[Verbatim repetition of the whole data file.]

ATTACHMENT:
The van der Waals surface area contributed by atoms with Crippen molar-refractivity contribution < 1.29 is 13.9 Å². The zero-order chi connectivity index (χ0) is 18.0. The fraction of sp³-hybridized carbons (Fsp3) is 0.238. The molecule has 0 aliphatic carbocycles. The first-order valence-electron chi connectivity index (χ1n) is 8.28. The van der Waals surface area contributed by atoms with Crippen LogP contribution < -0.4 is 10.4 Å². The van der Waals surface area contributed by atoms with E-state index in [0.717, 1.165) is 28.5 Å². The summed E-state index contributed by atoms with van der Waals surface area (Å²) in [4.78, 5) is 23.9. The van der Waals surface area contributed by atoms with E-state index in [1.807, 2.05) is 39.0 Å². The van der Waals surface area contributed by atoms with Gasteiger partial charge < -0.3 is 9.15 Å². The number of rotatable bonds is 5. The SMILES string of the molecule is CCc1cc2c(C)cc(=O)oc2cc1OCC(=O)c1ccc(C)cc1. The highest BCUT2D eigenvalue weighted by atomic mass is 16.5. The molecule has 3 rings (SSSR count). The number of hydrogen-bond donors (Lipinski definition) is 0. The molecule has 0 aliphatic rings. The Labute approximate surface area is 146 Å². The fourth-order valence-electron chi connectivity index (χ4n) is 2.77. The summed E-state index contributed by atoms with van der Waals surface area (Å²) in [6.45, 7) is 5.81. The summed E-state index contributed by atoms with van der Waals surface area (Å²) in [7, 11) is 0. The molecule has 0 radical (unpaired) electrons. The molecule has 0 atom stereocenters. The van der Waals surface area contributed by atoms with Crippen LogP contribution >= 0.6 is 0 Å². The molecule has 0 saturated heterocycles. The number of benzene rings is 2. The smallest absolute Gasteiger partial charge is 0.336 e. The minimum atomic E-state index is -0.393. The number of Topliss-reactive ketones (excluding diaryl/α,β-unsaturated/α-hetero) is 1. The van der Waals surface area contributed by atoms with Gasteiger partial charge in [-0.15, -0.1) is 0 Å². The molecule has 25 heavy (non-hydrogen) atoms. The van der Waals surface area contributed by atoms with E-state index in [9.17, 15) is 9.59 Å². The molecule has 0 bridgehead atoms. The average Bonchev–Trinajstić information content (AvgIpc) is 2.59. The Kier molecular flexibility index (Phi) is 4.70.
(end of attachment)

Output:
The van der Waals surface area contributed by atoms with Crippen molar-refractivity contribution < 1.29 is 13.9 Å². The zero-order chi connectivity index (χ0) is 18.0. The fraction of sp³-hybridized carbons (Fsp3) is 0.238. The molecule has 0 aliphatic carbocycles. The first-order valence-electron chi connectivity index (χ1n) is 8.28. The van der Waals surface area contributed by atoms with Crippen LogP contribution < -0.4 is 10.4 Å². The van der Waals surface area contributed by atoms with E-state index in [0.717, 1.165) is 28.5 Å². The summed E-state index contributed by atoms with van der Waals surface area (Å²) in [4.78, 5) is 23.9. The van der Waals surface area contributed by atoms with E-state index in [1.807, 2.05) is 39.0 Å². The van der Waals surface area contributed by atoms with Gasteiger partial charge < -0.3 is 9.15 Å². The number of rotatable bonds is 5. The SMILES string of the molecule is CCc1cc2c(C)cc(=O)oc2cc1OCC(=O)c1ccc(C)cc1. The highest BCUT2D eigenvalue weighted by atomic mass is 16.5. The molecule has 3 rings (SSSR count). The number of hydrogen-bond donors (Lipinski definition) is 0. The molecule has 0 aliphatic rings. The Labute approximate surface area is 146 Å². The fourth-order valence-electron chi connectivity index (χ4n) is 2.77. The summed E-state index contributed by atoms with van der Waals surface area (Å²) in [6.45, 7) is 5.81. The summed E-state index contributed by atoms with van der Waals surface area (Å²) in [7, 11) is 0. The molecule has 0 radical (unpaired) electrons. The molecule has 0 atom stereocenters. The van der Waals surface area contributed by atoms with Crippen LogP contribution >= 0.6 is 0 Å². The molecule has 0 saturated heterocycles. The number of benzene rings is 2. The smallest absolute Gasteiger partial charge is 0.336 e. The minimum atomic E-state index is -0.393. The number of Topliss-reactive ketones (excluding diaryl/α,β-unsaturated/α-hetero) is 1. The van der Waals surface area contributed by atoms with Gasteiger partial charge in [-0.15, -0.1) is 0 Å². The molecule has 25 heavy (non-hydrogen) atoms. The van der Waals surface area contributed by atoms with E-state index in [9.17, 15) is 9.59 Å². The molecule has 0 bridgehead atoms. The average Bonchev–Trinajstić information content (AvgIpc) is 2.59. The Kier molecular flexibility index (Phi) is 4.70.